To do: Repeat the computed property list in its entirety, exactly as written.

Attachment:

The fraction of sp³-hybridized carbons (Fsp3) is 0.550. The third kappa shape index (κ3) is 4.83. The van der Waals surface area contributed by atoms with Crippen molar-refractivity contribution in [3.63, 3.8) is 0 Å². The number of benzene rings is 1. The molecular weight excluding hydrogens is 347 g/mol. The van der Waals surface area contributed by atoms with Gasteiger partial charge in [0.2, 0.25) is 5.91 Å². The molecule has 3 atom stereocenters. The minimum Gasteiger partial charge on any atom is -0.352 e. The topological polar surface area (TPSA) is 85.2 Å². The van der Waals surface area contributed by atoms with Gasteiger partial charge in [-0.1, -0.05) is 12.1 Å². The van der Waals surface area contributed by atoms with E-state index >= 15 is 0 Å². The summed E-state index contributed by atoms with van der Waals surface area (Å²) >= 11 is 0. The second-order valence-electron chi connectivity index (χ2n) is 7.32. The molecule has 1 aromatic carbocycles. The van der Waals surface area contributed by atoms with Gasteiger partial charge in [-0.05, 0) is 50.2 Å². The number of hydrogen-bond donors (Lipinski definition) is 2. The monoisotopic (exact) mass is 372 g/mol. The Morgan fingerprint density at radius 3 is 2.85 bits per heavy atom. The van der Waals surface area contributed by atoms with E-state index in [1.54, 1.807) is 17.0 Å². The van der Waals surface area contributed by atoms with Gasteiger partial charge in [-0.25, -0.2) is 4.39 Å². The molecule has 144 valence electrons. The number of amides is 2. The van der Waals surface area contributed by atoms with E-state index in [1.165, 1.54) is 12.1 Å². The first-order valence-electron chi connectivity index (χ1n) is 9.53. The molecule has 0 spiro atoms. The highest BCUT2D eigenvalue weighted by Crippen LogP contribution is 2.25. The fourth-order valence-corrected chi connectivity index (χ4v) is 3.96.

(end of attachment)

The fraction of sp³-hybridized carbons (Fsp3) is 0.550. The third kappa shape index (κ3) is 4.83. The van der Waals surface area contributed by atoms with Crippen molar-refractivity contribution in [3.63, 3.8) is 0 Å². The number of benzene rings is 1. The molecular weight excluding hydrogens is 347 g/mol. The van der Waals surface area contributed by atoms with Gasteiger partial charge in [0.2, 0.25) is 5.91 Å². The molecule has 3 atom stereocenters. The minimum Gasteiger partial charge on any atom is -0.352 e. The topological polar surface area (TPSA) is 85.2 Å². The van der Waals surface area contributed by atoms with Gasteiger partial charge in [-0.1, -0.05) is 12.1 Å². The van der Waals surface area contributed by atoms with E-state index >= 15 is 0 Å². The summed E-state index contributed by atoms with van der Waals surface area (Å²) >= 11 is 0. The second-order valence-electron chi connectivity index (χ2n) is 7.32. The molecule has 1 aromatic carbocycles. The van der Waals surface area contributed by atoms with Gasteiger partial charge in [-0.05, 0) is 50.2 Å². The number of hydrogen-bond donors (Lipinski definition) is 2. The monoisotopic (exact) mass is 372 g/mol. The Morgan fingerprint density at radius 3 is 2.85 bits per heavy atom. The van der Waals surface area contributed by atoms with E-state index in [1.54, 1.807) is 17.0 Å². The van der Waals surface area contributed by atoms with Gasteiger partial charge in [-0.25, -0.2) is 4.39 Å². The molecule has 144 valence electrons. The number of amides is 2. The van der Waals surface area contributed by atoms with E-state index in [1.165, 1.54) is 12.1 Å². The first-order valence-electron chi connectivity index (χ1n) is 9.53. The molecule has 0 spiro atoms. The highest BCUT2D eigenvalue weighted by Crippen LogP contribution is 2.25. The fourth-order valence-corrected chi connectivity index (χ4v) is 3.96.